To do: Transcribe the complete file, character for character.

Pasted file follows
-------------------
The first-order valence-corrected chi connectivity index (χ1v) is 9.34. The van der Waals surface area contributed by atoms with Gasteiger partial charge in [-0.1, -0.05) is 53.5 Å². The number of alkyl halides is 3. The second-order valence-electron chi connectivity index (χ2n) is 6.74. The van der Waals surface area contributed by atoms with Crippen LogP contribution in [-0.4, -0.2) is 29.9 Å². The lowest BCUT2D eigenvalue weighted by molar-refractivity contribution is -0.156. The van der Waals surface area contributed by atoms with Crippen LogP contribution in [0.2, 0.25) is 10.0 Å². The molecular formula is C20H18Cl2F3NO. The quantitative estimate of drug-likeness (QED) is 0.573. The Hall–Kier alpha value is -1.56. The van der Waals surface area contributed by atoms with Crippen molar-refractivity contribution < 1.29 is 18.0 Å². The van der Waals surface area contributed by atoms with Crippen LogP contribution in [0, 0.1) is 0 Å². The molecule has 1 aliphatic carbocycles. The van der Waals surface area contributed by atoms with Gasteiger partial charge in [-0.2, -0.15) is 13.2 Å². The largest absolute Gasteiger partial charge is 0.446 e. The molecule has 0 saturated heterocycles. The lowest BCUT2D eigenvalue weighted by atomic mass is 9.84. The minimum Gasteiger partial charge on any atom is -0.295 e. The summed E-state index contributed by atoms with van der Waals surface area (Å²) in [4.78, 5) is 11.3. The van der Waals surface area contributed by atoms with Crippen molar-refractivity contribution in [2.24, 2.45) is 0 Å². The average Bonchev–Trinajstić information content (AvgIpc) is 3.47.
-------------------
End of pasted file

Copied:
The first-order valence-corrected chi connectivity index (χ1v) is 9.34. The van der Waals surface area contributed by atoms with Gasteiger partial charge in [-0.1, -0.05) is 53.5 Å². The number of alkyl halides is 3. The second-order valence-electron chi connectivity index (χ2n) is 6.74. The van der Waals surface area contributed by atoms with Crippen LogP contribution in [-0.4, -0.2) is 29.9 Å². The lowest BCUT2D eigenvalue weighted by molar-refractivity contribution is -0.156. The van der Waals surface area contributed by atoms with Crippen LogP contribution in [0.2, 0.25) is 10.0 Å². The molecular formula is C20H18Cl2F3NO. The quantitative estimate of drug-likeness (QED) is 0.573. The Hall–Kier alpha value is -1.56. The van der Waals surface area contributed by atoms with Crippen molar-refractivity contribution < 1.29 is 18.0 Å². The van der Waals surface area contributed by atoms with Crippen LogP contribution in [0, 0.1) is 0 Å². The molecule has 1 aliphatic carbocycles. The van der Waals surface area contributed by atoms with Gasteiger partial charge in [-0.2, -0.15) is 13.2 Å². The largest absolute Gasteiger partial charge is 0.446 e. The molecule has 0 saturated heterocycles. The lowest BCUT2D eigenvalue weighted by atomic mass is 9.84. The minimum Gasteiger partial charge on any atom is -0.295 e. The summed E-state index contributed by atoms with van der Waals surface area (Å²) in [4.78, 5) is 11.3. The van der Waals surface area contributed by atoms with Crippen molar-refractivity contribution in [2.24, 2.45) is 0 Å². The average Bonchev–Trinajstić information content (AvgIpc) is 3.47.